Clean and disinfect all dog toys daily.  Pet clothes can be cleaned (bedding, cloth toys etc.) in a washing machine followed by drying in a dryer on the high heat setting for 30 minutes. As an alternative, air dry in the sun.

Dog Giarda Vaccine

The dog giardia vaccine is not considered to be effective and is now off the market. When the vaccine was available, dogs where not treated via vaccination.

Can Humans Catch Giardia from Dogs (Zoonotic)?

The strain of giardia found in humans has been found as the source of infection in a limited number of dog giardia cases. For this reason, there is some risk that giardia can pass from human to dog. To be clear, this is a rare occurrence.  If a dog is infected with a human strain it could theoretically pass back to humans, although this is considered to be rare. Because of this, proper hygiene should be followed when handling an infected dog. Always be careful when disposing of feces. The parasite can only be passed through feces that is swallowed, it cannot be passed through blood.

If swimming pool water has been contaminated with feces from an infected pet, it can pass to another healthy pet. Giardia can stay alive for 45 minutes in pools that are properly chlorinated.  Symptoms of human giardia are diarrhea for 1 to 2 weeks.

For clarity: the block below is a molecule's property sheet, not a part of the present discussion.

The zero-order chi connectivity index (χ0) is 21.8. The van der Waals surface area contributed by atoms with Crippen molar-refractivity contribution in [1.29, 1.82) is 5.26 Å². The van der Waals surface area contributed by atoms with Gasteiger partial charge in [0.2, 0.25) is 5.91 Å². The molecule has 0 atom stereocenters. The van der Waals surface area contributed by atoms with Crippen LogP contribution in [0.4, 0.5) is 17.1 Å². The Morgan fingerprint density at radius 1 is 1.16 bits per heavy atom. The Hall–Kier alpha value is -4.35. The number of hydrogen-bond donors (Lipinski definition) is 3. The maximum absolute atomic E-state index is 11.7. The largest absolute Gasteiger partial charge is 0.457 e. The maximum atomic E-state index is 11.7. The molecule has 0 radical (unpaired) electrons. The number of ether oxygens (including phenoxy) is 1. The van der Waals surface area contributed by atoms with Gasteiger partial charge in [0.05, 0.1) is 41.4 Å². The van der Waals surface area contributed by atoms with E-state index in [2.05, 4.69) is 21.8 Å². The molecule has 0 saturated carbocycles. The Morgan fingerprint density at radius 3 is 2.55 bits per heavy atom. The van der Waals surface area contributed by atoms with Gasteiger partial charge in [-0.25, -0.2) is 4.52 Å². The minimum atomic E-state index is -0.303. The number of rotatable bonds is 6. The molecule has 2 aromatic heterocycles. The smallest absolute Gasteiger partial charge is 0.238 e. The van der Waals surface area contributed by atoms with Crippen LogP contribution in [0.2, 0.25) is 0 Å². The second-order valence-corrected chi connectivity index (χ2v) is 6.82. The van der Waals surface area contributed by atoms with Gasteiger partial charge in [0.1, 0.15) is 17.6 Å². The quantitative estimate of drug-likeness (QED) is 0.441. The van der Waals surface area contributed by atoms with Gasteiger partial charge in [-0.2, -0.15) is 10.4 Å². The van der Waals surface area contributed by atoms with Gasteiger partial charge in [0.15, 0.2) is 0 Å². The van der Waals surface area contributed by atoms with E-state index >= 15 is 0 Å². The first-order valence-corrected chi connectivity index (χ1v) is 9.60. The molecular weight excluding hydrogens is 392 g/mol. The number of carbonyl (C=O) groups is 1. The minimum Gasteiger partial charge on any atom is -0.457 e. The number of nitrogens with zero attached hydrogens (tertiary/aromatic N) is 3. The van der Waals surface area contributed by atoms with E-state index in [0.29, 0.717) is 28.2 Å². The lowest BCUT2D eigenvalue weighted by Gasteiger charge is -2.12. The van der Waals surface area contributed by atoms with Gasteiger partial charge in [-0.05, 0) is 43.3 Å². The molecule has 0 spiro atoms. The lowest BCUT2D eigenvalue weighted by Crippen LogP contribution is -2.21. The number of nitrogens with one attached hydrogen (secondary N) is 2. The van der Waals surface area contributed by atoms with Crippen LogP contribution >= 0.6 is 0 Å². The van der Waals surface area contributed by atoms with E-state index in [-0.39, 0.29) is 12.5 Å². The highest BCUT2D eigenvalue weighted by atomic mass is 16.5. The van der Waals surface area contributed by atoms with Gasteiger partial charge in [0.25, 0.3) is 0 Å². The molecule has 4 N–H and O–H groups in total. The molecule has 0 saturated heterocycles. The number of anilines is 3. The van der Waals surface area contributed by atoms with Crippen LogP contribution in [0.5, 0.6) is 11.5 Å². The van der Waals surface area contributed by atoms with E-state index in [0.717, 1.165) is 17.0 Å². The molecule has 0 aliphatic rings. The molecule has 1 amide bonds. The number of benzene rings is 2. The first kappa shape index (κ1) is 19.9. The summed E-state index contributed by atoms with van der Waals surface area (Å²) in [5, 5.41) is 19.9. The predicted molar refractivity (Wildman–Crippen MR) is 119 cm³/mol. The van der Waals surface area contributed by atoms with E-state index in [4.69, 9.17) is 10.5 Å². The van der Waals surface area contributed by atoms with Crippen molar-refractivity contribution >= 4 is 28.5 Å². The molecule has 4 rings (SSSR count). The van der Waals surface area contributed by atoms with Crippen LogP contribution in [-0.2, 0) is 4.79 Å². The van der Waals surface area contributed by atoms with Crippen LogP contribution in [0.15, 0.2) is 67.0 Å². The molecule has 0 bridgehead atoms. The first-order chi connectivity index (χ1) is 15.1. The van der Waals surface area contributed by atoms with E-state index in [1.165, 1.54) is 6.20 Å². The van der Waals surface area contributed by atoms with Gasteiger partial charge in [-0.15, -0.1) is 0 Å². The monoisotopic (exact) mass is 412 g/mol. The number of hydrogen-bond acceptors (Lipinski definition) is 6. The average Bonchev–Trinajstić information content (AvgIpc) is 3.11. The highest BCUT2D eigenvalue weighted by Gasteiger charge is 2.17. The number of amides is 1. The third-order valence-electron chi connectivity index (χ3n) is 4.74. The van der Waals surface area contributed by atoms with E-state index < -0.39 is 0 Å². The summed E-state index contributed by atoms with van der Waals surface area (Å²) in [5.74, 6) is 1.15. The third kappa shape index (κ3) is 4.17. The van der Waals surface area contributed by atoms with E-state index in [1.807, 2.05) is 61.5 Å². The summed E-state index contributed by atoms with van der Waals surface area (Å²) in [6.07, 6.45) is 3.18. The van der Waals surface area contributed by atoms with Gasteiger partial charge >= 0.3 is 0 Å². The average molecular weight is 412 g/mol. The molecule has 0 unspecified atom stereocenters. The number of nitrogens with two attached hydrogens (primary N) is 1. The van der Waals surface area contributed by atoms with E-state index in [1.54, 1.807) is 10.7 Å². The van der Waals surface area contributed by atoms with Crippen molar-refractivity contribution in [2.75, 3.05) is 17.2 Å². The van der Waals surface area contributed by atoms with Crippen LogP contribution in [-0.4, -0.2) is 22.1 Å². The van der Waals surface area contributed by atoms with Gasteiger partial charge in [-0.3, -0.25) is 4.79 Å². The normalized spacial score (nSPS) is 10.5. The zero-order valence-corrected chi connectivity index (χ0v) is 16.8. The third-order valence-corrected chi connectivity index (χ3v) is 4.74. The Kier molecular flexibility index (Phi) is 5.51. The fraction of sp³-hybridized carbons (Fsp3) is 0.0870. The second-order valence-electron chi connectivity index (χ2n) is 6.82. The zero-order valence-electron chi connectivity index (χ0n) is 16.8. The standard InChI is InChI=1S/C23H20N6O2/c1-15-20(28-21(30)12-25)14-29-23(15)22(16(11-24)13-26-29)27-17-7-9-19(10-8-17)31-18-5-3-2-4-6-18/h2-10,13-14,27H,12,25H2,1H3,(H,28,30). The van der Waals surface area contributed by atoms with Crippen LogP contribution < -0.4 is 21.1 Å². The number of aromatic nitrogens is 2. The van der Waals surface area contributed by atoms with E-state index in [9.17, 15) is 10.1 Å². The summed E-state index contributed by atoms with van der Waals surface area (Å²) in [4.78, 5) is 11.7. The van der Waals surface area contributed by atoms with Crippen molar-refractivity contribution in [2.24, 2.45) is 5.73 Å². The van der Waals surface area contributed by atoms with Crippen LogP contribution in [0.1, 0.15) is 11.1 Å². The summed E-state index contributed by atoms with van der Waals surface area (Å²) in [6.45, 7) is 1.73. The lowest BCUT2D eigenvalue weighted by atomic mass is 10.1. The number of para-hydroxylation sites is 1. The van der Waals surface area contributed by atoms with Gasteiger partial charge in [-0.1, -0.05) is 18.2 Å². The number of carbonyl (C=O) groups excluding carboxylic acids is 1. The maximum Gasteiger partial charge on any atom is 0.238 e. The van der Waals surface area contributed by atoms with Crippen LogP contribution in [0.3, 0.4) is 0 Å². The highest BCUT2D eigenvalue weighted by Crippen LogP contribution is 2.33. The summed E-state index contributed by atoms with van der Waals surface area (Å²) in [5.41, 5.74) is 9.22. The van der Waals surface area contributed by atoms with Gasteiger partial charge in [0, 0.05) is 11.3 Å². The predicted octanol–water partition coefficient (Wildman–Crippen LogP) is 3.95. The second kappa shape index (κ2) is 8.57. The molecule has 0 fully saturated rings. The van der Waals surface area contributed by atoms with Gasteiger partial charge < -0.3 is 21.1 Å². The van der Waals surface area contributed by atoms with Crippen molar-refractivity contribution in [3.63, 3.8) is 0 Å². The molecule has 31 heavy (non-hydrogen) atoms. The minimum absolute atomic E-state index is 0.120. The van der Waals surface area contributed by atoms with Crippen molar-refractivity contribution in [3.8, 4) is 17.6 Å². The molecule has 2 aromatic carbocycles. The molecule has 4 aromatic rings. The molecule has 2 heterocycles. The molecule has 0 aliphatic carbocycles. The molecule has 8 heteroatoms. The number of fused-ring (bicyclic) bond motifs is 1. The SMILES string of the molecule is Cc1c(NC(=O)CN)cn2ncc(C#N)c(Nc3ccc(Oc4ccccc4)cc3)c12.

Giardia in the Environment

Giardia can survive in the cold to around 4 degrees Celsius or 39.2 degrees Fahrenheit. At room temperature, giardia will survive for approximately 7 days. In the water, giardia can survive for 1 to 3 months at temperatures below 10C or 50F.  Above this level the parasite can survive less than 4 days.


Only give your dog fresh drinking water when outdoors. Avoid allowing your dog to drink from any standing water that could be contaminated. If your dog defecates outdoors, such as in a backyard, clean-up all feces. Dogs that have been positively diagnosed should have a bath to remove any cysts that could be hiding in the coat.

These hygienic steps are necessary to prevent reinfection, as it is common for this to occur in giardia in dogs cases.


(1) Ohio State University

(2) Oklahoma State University, Susan E. Little DVM, Giardiasis in Dogs and Cats: Diagnosis, Treatment and Zoonotic Risk

Dog Giardia Resources

Giardia in Dogs, Dog Health Guide

Update on Giardia and Cryptosporidium in Dogs and Cats
D.D. Bowman
College of Veterinary Medicine, Cornell University, Ithaca, NY, USA.

Companion Animal Parasite Council Guidelines, Giardia

Giardiasis in Dogs and Cats: Diagnosis, Treatment, and Zoonotic Risk
Susan E. Little, DVM, PhD, Dipl. EVPC
Center for Veterinary Health Sciences
Oklahoma State University, Stillwater, OK, USA

Page Updated and Reviewed: 10/18/14